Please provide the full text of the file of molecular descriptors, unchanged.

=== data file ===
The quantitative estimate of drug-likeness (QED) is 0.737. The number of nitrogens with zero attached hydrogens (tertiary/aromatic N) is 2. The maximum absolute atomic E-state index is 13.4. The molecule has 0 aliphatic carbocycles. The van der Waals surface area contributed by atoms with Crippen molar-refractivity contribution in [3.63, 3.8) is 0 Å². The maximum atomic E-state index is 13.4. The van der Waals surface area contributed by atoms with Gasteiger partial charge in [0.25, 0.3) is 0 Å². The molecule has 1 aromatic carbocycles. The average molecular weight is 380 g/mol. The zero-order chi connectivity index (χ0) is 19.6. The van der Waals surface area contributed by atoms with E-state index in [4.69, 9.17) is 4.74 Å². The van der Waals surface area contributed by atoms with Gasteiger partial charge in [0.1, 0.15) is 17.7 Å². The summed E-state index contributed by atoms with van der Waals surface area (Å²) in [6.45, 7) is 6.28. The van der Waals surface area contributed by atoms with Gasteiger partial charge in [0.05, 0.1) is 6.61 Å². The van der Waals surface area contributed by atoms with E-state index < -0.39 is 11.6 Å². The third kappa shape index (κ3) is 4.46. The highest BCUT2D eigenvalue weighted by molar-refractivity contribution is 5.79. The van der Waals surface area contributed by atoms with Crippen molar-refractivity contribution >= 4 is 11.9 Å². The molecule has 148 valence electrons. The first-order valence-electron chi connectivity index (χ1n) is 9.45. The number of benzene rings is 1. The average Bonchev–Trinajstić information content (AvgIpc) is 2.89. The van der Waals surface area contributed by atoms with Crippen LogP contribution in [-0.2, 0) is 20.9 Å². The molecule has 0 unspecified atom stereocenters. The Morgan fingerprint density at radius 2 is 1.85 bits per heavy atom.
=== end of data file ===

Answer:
The quantitative estimate of drug-likeness (QED) is 0.737. The number of nitrogens with zero attached hydrogens (tertiary/aromatic N) is 2. The maximum absolute atomic E-state index is 13.4. The molecule has 0 aliphatic carbocycles. The van der Waals surface area contributed by atoms with Crippen molar-refractivity contribution in [3.63, 3.8) is 0 Å². The maximum atomic E-state index is 13.4. The van der Waals surface area contributed by atoms with Gasteiger partial charge in [0.25, 0.3) is 0 Å². The molecule has 1 aromatic carbocycles. The average molecular weight is 380 g/mol. The zero-order chi connectivity index (χ0) is 19.6. The van der Waals surface area contributed by atoms with E-state index in [4.69, 9.17) is 4.74 Å². The van der Waals surface area contributed by atoms with Gasteiger partial charge in [0.1, 0.15) is 17.7 Å². The summed E-state index contributed by atoms with van der Waals surface area (Å²) in [6.45, 7) is 6.28. The van der Waals surface area contributed by atoms with Gasteiger partial charge in [0.05, 0.1) is 6.61 Å². The van der Waals surface area contributed by atoms with E-state index < -0.39 is 11.6 Å². The third kappa shape index (κ3) is 4.46. The highest BCUT2D eigenvalue weighted by molar-refractivity contribution is 5.79. The van der Waals surface area contributed by atoms with Crippen molar-refractivity contribution >= 4 is 11.9 Å². The molecule has 148 valence electrons. The first-order valence-electron chi connectivity index (χ1n) is 9.45. The number of benzene rings is 1. The average Bonchev–Trinajstić information content (AvgIpc) is 2.89. The van der Waals surface area contributed by atoms with Crippen LogP contribution in [-0.2, 0) is 20.9 Å². The molecule has 0 unspecified atom stereocenters. The Morgan fingerprint density at radius 2 is 1.85 bits per heavy atom.